BY RICHARD L. FRICKER
The drive, while not legalizing possession, would lower punishment from a maximum of a year incarceration and $1,200 fine to not more than a $500 fine.
By lowering the punishment, possession becomes tantamount to a speeding ticket. The reclassification would also remove onsite arrest from the equation, but only for “possession” of marijuana.
Depending on how much traction this and other planned petitions gain, these efforts could well prove to be wedge issues in several upcoming elections.
Reform OKC has 90 days to gather the 6,200 signatures required to place the penalty reduction question on the ballot. If the drive is successful, voters may decide the reduction question either at a special election or during the June 24 party primary election.
Reform OKC is headed by Brittany Guest and Mark Faulk. Faulk has previously announced his candidacy for House District 88 seat being vacated by Rep. Kay Floyd. Floyd has announced her candidacy for state Senate District 46 seat being vacated by Sen. Al McAffrey, who is seeking the Democratic nomination in central Oklahoma’s 5th Congressional District.
The petition does not address related marijuana issues such as paraphernalia, according to Paul Faulk, attorney for the group and brother of Mark Faulk. Should the issue reach the ballot and pass, Attorney Faulk said, the city would have to rethink those issues and devise municipal codes that would relate to marijuana while not giving a pass to crimes involving hard drugs.
The petition is the latest step in an increasingly active effort to legalize medical and general use marijuana across the state. SB 2016, introduced by Sen. Constance Johnson, D-OKC, would have opened the door to legalize medical marijuana. The bill stalled in the Senate due to strong conservative Republican opposition.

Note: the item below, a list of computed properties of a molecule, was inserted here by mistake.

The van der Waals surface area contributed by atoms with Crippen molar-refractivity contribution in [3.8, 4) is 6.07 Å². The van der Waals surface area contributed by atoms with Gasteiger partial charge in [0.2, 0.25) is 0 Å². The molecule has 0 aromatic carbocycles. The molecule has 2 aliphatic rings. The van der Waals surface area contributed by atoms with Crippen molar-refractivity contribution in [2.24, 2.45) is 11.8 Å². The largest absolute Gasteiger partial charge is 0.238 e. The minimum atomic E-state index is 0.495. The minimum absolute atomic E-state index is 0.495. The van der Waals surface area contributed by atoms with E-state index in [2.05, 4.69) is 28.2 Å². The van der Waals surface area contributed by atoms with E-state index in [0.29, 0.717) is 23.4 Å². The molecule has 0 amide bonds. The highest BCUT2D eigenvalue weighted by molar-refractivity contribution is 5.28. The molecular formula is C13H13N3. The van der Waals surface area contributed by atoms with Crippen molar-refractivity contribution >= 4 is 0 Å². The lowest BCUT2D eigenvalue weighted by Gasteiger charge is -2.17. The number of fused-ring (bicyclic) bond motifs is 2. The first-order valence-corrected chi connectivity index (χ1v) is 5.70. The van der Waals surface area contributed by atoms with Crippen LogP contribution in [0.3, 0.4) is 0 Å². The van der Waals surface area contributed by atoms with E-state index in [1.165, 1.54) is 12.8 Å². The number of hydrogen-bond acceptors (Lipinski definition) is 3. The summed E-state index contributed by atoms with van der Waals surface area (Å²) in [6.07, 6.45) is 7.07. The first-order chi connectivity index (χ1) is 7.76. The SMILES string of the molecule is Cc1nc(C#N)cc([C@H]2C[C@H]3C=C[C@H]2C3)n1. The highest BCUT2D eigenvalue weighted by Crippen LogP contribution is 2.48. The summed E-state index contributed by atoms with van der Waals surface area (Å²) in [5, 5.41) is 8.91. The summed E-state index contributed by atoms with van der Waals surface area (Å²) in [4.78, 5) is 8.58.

A poll conducted last year by the conservative polling group Sooner Poll showed 72.1% of Oklahomans favored legalizing medical marijuana. The same poll indicated strong support for rolling back penalties for possession and possible legalization of small amounts for personal use.
The Legislature has remained unmoved by these numbers and lobbying efforts to reduce penalties or legalize medical use.
The Oklahoma City effort is not the only petition in the offing. The city of Tulsa may also have a similar petition on its ballot during the 2014 election cycle.
An organizational meeting to draft a similar petition for Tulsa is slated for 2:30 p.m. Saturday, March 8, at the Rudisill Library. According to organizer Frank Grove, the meeting will be to gather citizen input and establish a volunteer base.
According to Norma Sapp, state director of NORML, the longstanding national organization for the legalization of marijuana, groups akin to the Oklahoma City and Tulsa movement have begun forming in 21 counties.
The petition seekers also have the advantage that by restructuring municipal codes the number of signatures required are dictated by local voter turn out which has been very low in recent elections.
– Richard L. Fricker lives in Tulsa, OK, and is a regular contributor to The Oklahoma Observer. His latest book, The Last Day of the War, is available at https://www.createspace.com/3804081 or at www.richardfricker.com.